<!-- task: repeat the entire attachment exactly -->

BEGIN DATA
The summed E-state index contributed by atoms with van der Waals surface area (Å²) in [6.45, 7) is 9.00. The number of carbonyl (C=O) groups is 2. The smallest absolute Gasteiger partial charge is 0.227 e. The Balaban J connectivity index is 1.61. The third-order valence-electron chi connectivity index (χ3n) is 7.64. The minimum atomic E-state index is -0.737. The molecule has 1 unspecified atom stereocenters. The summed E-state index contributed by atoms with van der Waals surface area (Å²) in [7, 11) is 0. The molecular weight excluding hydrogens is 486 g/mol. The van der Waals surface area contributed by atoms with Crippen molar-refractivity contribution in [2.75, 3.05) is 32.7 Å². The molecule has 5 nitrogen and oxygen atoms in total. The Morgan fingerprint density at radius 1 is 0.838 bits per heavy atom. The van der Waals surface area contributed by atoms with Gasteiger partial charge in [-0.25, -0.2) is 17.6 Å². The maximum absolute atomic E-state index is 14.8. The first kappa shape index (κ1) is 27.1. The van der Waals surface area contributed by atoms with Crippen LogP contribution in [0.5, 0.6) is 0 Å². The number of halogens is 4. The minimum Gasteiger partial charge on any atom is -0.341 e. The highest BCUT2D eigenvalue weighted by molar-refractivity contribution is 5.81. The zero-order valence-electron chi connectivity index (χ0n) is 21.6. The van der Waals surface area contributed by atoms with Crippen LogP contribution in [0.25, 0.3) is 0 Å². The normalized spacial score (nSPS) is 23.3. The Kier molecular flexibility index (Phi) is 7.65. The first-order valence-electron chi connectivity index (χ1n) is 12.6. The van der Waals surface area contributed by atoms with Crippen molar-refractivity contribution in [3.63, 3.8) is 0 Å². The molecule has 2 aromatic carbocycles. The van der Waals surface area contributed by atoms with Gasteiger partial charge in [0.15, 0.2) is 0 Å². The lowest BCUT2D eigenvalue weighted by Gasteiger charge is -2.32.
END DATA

The summed E-state index contributed by atoms with van der Waals surface area (Å²) in [6.45, 7) is 9.00. The number of carbonyl (C=O) groups is 2. The smallest absolute Gasteiger partial charge is 0.227 e. The Balaban J connectivity index is 1.61. The third-order valence-electron chi connectivity index (χ3n) is 7.64. The minimum atomic E-state index is -0.737. The molecule has 1 unspecified atom stereocenters. The summed E-state index contributed by atoms with van der Waals surface area (Å²) in [7, 11) is 0. The molecular weight excluding hydrogens is 486 g/mol. The van der Waals surface area contributed by atoms with Crippen molar-refractivity contribution in [2.75, 3.05) is 32.7 Å². The molecule has 5 nitrogen and oxygen atoms in total. The Morgan fingerprint density at radius 1 is 0.838 bits per heavy atom. The van der Waals surface area contributed by atoms with Gasteiger partial charge in [-0.25, -0.2) is 17.6 Å². The maximum absolute atomic E-state index is 14.8. The first kappa shape index (κ1) is 27.1. The van der Waals surface area contributed by atoms with Crippen LogP contribution in [0.5, 0.6) is 0 Å². The number of halogens is 4. The minimum Gasteiger partial charge on any atom is -0.341 e. The highest BCUT2D eigenvalue weighted by molar-refractivity contribution is 5.81. The zero-order valence-electron chi connectivity index (χ0n) is 21.6. The van der Waals surface area contributed by atoms with Crippen LogP contribution in [0.25, 0.3) is 0 Å². The normalized spacial score (nSPS) is 23.3. The Kier molecular flexibility index (Phi) is 7.65. The first-order valence-electron chi connectivity index (χ1n) is 12.6. The van der Waals surface area contributed by atoms with Crippen molar-refractivity contribution in [3.63, 3.8) is 0 Å². The molecule has 2 aromatic carbocycles. The van der Waals surface area contributed by atoms with Gasteiger partial charge in [0.15, 0.2) is 0 Å². The lowest BCUT2D eigenvalue weighted by Gasteiger charge is -2.32.